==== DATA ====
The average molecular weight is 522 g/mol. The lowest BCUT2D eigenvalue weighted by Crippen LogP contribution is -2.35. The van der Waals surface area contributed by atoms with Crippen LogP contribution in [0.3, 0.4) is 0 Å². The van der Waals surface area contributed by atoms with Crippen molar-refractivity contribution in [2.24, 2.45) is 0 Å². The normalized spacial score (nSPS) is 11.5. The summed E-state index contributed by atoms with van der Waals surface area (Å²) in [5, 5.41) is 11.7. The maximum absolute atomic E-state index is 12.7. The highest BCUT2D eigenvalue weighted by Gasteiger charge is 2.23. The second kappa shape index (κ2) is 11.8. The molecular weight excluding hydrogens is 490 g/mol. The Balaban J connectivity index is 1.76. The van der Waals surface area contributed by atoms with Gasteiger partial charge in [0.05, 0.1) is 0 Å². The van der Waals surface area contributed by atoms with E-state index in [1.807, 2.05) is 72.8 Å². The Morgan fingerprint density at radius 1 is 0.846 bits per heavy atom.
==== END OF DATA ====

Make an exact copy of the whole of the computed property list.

The average molecular weight is 522 g/mol. The lowest BCUT2D eigenvalue weighted by Crippen LogP contribution is -2.35. The van der Waals surface area contributed by atoms with Crippen LogP contribution in [0.3, 0.4) is 0 Å². The van der Waals surface area contributed by atoms with Crippen molar-refractivity contribution in [2.24, 2.45) is 0 Å². The normalized spacial score (nSPS) is 11.5. The summed E-state index contributed by atoms with van der Waals surface area (Å²) in [5, 5.41) is 11.7. The maximum absolute atomic E-state index is 12.7. The highest BCUT2D eigenvalue weighted by Gasteiger charge is 2.23. The second kappa shape index (κ2) is 11.8. The molecular weight excluding hydrogens is 490 g/mol. The Balaban J connectivity index is 1.76. The van der Waals surface area contributed by atoms with Gasteiger partial charge in [0.05, 0.1) is 0 Å². The van der Waals surface area contributed by atoms with E-state index in [1.807, 2.05) is 72.8 Å². The Morgan fingerprint density at radius 1 is 0.846 bits per heavy atom.